Drought and famine are not extreme events. They are not anomalies. They are merely the sharp end of a global food system that is built on inequality, imbalances and – ultimately – fragility. And they are the regular upshot of a climate that is increasingly hostile and problematic for food production across huge swathes of the developing world.

This is the view of Olivier de Schutter, United Nations Special Rapporteur on the Right to Food. This follows on from his earlier statement:

Globalization creates big winners and big losers. But where food systems are concerned, losing out means sinking into poverty and hunger. A vision of food security that deepens the divide between food-surplus and food-deficit regions, between exporters and importers, and between winners and losers, simply cannot be accepted.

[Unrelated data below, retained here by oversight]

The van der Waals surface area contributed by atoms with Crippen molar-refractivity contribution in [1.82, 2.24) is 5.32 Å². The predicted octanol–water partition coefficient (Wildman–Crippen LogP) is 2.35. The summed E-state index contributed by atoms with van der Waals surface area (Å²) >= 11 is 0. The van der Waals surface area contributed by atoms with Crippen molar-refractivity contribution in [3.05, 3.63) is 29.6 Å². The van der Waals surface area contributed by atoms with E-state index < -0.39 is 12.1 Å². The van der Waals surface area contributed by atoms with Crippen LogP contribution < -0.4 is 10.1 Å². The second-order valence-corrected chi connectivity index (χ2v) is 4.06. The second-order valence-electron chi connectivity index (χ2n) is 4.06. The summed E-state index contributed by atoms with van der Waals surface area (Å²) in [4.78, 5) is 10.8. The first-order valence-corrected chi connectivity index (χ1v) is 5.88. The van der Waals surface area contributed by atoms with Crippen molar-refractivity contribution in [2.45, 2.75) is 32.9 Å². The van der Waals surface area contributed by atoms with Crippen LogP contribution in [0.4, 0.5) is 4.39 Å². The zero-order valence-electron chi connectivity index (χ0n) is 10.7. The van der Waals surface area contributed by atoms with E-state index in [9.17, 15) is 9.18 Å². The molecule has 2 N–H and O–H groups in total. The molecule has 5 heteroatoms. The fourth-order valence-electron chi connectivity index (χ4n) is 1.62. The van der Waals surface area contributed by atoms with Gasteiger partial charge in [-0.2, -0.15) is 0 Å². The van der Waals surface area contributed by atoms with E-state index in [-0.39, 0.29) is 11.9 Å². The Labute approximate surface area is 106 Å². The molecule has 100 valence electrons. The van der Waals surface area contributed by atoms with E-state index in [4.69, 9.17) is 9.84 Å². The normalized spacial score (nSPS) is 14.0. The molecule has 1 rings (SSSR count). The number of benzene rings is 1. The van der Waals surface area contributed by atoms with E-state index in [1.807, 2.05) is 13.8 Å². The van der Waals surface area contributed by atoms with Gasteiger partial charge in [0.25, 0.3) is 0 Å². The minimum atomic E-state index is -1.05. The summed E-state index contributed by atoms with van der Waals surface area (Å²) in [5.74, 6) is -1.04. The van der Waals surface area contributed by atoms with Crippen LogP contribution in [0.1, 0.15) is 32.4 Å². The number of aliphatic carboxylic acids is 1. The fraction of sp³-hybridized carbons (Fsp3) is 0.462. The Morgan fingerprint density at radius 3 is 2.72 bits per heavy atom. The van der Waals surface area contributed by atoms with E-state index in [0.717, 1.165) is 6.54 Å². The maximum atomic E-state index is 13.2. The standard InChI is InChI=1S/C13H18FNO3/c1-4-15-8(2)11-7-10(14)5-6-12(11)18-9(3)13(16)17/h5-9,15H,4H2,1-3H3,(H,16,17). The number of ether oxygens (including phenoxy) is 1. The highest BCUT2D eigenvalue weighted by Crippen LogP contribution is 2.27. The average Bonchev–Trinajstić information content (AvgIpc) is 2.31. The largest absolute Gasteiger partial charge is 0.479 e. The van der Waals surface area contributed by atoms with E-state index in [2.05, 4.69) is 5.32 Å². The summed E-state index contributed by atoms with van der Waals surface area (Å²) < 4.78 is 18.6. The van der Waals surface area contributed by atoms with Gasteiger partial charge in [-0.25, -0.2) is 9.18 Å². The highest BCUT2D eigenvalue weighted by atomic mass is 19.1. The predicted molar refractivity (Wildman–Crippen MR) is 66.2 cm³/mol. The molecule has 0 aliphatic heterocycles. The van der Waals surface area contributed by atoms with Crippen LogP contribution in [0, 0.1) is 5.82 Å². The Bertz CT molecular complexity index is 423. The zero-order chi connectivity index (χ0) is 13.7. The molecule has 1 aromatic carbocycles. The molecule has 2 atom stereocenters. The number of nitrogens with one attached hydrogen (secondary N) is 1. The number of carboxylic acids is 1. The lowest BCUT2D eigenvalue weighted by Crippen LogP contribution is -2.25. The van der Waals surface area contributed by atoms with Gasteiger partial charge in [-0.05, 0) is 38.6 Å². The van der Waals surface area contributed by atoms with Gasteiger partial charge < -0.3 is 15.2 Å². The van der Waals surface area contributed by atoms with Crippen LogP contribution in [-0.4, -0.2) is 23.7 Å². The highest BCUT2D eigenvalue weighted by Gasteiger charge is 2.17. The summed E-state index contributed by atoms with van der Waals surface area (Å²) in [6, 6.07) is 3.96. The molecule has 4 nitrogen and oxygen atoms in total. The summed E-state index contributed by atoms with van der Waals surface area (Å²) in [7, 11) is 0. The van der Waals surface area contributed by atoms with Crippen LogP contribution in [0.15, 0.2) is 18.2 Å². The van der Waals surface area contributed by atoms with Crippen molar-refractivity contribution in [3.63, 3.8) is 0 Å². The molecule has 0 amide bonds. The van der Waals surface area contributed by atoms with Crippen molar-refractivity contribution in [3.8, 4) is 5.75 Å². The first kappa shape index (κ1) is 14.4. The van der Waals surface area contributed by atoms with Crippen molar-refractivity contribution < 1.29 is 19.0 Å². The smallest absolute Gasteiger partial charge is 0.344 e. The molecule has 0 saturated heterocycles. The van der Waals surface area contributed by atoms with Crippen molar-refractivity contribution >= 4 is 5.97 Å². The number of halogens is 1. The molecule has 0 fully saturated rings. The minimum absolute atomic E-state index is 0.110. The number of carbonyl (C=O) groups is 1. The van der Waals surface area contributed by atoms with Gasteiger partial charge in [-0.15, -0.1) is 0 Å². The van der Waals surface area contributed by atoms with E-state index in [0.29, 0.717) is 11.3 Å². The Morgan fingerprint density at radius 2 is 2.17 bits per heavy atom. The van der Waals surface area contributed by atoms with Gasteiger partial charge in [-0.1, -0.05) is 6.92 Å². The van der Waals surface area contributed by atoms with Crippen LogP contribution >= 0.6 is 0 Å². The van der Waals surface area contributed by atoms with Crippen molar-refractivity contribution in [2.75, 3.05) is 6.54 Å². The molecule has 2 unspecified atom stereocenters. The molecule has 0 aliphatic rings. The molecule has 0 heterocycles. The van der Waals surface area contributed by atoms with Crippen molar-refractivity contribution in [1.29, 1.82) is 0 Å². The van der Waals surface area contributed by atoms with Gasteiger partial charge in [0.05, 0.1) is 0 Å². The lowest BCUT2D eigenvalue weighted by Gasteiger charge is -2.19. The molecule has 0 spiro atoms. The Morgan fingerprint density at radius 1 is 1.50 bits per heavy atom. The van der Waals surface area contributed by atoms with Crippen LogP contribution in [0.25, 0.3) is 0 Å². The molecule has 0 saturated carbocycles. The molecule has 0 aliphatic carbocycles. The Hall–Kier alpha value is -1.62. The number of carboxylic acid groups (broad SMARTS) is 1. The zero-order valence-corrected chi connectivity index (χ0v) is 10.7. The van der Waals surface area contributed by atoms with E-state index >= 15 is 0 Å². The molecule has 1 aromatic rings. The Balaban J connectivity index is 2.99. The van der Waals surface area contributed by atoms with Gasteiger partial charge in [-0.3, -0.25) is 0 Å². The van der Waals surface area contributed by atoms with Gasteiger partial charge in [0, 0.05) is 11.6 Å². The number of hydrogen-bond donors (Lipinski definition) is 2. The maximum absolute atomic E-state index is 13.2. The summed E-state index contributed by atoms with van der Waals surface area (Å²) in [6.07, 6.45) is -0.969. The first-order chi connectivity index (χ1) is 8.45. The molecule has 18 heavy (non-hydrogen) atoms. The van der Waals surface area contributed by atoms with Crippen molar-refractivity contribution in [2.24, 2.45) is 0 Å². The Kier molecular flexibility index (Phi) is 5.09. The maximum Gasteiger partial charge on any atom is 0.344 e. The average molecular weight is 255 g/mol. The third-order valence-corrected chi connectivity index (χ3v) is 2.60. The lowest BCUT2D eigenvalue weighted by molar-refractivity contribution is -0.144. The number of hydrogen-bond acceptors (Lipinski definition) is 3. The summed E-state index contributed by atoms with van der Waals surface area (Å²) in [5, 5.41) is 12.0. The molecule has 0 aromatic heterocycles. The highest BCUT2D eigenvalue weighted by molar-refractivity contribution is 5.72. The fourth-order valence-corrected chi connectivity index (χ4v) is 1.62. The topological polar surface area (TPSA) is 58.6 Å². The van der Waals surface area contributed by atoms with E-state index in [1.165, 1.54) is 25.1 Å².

De Schutter challenging the World Trade Organisation’s (WTO) outdated stance on food security (2011)

These are just a part of a vigorous debate underway about the scale, nature, causes and solutions around world hunger.  There have been fundamental questions about the figures so often quoted and taken for granted and on the impact of recent food price hikes on the poor.

A recent research report by Duncan Green and Naomi Hussain Living on a Spike: How is the 2011 food price crisis affecting poor people? argues that:

…shocks of this kind work to increase and perpetuate inequality, producing consistent patterns of ‘weak losers’ and ‘strong winners’. Key findings show that poor people do not merely cope by working harder, eating less, living more frugally, drawing down resources and assets, and managing on a day-to-day basis. They also respond politically: they contest official explanations of the causes, and they roundly criticize their governments for failing to act effectively.

The 48 page report can be downloaded now.


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Feel free to check out our hunger module that includes a case study on Somalia, debates, statistics, historical examples of famines and a 2010 infographic on the geography of hunger.